PEACEABLE FRUIT, by Gertrude Hoeksema; Reformed Free Publishing Association, 1974; 310 pp., $5.95.
There is a great lack of good material on covenant instruction and child-training which is written from the perspective of Scripture, which is suitable for covenant parents who are dedicated to “bringing up their children in the fear of the Lord” and who are aware of the difficult task this really is. This book can and will go a long way towards filling that lack.
As far as the general contents of the book are concerned, the author treats first of all the important questions of who and what is the child, discussing this from a spiritual and psychological viewpoint. With chapter three, the book divides the life of the child into specific periods and treats each period rather extensively. The divisions however, are not arbitrary, for each time the author discusses what characteristics are uniquely those of the child during each period of his physical, psychological and spiritual development, and how covenant training must be directly adapted to these characteristics. There are chapters on “Preparation for the Child,” “Birth of the Child,” “From Birth-to Nine Months,” “From Nine Months to Two Years,” “From Two to Five Years,” “The kindergartner,” “Early Primary Years,” “Later Primary Years,” “Early Adolescence,” “High School Adolescence.” The author uses an imaginary child by the name of Timothy to bring the book more down to earth and practical.
It is uniquely characteristic of the Reformed faith that the beautiful truth of God’s covenant is taught and emphasized in such a way that it pervades the whole confession of those who hold to the Reformed faith. The doctrine of the covenant is however, not objective and cold theory, but is warm and vibrant, filled with practical implications for the whole life of the child of God. This book proceeds to describe covenant instruction. The truth of God’s covenant pervades the whole of the book and affects every part of it. It will give to those who love this doctrine a greater appreciation for this glorious truth and a greater realization of its profound and awesome implications for covenant instruction in the home.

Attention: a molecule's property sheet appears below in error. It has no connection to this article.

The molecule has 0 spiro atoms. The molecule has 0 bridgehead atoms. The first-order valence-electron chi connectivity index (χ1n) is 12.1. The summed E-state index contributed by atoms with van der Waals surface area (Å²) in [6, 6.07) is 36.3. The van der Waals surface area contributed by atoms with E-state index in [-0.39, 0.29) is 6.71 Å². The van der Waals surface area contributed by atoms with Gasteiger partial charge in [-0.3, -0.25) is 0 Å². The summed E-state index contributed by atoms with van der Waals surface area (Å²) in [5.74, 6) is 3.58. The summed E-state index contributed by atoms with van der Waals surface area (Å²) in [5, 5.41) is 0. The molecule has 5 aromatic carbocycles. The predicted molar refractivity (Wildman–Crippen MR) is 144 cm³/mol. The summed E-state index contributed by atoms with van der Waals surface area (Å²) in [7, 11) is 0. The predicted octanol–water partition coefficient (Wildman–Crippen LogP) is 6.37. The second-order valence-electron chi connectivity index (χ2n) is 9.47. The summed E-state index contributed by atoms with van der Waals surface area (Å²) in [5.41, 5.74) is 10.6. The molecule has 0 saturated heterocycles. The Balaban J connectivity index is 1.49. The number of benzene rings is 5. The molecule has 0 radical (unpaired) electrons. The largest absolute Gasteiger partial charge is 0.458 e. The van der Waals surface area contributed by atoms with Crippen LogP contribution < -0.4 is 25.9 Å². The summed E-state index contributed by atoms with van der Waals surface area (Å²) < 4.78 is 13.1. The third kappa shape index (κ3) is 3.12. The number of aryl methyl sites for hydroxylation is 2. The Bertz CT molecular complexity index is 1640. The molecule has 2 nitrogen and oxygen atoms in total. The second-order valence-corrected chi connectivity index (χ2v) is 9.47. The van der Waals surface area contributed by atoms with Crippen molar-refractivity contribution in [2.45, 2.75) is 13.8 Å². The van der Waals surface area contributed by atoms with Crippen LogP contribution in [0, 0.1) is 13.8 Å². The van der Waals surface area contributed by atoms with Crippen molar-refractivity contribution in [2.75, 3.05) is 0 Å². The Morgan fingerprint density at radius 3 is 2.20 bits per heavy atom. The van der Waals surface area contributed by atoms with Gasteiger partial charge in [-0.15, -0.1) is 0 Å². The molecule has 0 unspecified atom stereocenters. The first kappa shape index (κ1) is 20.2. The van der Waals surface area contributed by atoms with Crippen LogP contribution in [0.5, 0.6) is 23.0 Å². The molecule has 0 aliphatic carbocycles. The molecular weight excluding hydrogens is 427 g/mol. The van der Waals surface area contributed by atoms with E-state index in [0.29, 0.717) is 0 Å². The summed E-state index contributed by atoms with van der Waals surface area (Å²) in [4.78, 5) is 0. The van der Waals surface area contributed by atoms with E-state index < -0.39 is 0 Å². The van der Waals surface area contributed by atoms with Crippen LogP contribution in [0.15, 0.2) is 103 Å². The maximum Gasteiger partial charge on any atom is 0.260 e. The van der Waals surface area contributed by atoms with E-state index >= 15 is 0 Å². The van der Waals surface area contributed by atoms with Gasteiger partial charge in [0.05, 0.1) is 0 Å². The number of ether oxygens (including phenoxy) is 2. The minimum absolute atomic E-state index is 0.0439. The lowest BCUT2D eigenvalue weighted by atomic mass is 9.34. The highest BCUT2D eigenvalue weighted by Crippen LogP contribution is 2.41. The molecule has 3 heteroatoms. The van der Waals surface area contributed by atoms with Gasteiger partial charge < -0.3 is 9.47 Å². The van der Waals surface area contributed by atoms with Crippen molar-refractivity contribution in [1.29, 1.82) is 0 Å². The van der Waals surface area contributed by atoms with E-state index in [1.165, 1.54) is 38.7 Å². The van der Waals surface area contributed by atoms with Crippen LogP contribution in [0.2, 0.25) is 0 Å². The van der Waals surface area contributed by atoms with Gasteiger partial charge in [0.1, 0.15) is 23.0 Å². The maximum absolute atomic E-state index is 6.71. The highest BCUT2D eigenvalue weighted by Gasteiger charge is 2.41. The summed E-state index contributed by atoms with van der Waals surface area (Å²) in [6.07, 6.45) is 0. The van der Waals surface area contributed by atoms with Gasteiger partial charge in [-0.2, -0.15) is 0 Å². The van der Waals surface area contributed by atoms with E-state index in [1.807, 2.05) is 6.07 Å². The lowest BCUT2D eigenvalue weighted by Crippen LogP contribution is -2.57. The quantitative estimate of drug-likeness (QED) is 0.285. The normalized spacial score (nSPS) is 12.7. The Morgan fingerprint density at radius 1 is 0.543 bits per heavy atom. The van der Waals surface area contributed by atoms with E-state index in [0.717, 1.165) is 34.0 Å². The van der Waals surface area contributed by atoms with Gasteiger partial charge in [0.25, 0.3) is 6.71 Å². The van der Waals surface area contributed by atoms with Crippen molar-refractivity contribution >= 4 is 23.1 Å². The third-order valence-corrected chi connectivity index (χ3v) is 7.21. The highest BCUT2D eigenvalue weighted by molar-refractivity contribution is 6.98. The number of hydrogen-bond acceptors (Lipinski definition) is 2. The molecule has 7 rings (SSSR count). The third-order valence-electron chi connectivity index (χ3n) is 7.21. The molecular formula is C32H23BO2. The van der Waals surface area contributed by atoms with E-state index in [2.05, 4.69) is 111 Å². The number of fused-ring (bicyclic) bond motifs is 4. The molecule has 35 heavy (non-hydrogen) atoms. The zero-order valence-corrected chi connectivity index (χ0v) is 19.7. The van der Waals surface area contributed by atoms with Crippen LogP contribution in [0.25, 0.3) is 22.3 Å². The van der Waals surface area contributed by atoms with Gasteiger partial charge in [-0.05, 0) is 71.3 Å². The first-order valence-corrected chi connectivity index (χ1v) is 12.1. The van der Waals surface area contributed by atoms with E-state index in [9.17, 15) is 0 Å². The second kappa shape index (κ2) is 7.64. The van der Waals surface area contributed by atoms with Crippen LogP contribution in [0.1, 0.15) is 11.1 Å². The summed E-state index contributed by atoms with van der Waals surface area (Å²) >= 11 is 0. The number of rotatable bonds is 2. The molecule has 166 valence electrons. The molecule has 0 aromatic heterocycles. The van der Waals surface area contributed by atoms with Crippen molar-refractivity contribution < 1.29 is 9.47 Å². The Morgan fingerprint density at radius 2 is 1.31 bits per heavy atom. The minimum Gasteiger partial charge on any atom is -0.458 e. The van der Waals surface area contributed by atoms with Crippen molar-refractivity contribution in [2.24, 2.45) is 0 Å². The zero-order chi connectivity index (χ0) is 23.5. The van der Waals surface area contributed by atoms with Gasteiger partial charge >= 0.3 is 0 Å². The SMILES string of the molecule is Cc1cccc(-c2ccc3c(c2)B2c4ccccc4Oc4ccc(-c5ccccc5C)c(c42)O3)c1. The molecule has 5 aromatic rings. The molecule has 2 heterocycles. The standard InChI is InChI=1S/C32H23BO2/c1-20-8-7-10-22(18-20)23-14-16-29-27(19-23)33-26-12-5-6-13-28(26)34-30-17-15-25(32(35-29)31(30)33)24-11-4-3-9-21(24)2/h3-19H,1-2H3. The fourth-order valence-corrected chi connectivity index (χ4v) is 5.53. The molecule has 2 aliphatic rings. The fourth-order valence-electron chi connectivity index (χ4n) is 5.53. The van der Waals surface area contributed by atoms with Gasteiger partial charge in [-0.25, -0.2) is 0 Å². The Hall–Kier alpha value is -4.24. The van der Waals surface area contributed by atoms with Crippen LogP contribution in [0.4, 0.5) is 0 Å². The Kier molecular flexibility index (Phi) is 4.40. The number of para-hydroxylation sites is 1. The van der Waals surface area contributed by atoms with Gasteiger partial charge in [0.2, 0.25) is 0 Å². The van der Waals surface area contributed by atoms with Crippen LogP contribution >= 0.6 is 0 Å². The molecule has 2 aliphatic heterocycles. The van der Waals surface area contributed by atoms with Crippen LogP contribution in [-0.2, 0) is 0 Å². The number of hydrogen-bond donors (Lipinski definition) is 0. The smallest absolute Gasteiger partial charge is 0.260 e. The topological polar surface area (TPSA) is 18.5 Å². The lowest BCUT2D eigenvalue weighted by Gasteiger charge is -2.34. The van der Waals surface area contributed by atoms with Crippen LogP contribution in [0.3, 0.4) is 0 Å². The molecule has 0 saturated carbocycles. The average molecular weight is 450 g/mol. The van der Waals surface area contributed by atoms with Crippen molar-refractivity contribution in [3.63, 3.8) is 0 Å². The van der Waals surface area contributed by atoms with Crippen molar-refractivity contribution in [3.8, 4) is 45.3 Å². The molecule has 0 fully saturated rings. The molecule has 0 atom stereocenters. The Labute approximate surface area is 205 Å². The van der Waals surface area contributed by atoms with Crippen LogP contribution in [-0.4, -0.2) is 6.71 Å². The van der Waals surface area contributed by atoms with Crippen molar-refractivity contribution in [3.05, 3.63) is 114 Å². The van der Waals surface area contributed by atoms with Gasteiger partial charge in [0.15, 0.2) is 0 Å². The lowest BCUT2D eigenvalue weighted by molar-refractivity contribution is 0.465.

The book is also filled with practical suggestions of a very concrete kind. It is not merely fine-spun theory, but brings instruction into the every day problems of life in a way which can be of use to Godly parents. It has been said that the book is somewhat idealistic and loses considerable value because it does not reckon sufficiently with the reality of sin both in the child and in the parents who are called to engage in this difficult task. There probably is some truth to this assertion; but there are two matters which come to mind in this connection. In the first place, Scripture also holds before our eyes the ideal. Scripture does this fully aware of the fact that we are sinful people and that we shall never attain perfection on this side of the grave. But the ideal is nevertheless held before us so that we may continue to strive for it, for this is our calling. In the second place, I read both the original manuscript and the final product, and it was my experience that the second reading of the book was more fruitful than the fast. I think therefore, that the book is valuable for repeated reading and for study. Parents can and should consult the book often and refer to it again and again as they face the concrete problems of raising a family. From this point of view, it is somewhat too bad that the book does not include an extensive index of subjects.
The format of the book is excellent and makes for easy and enjoyable reading. We recommend this book highly to all our readers and to all such as engage in the high calling of covenant training. May God bless the use of the book in many covenant homes.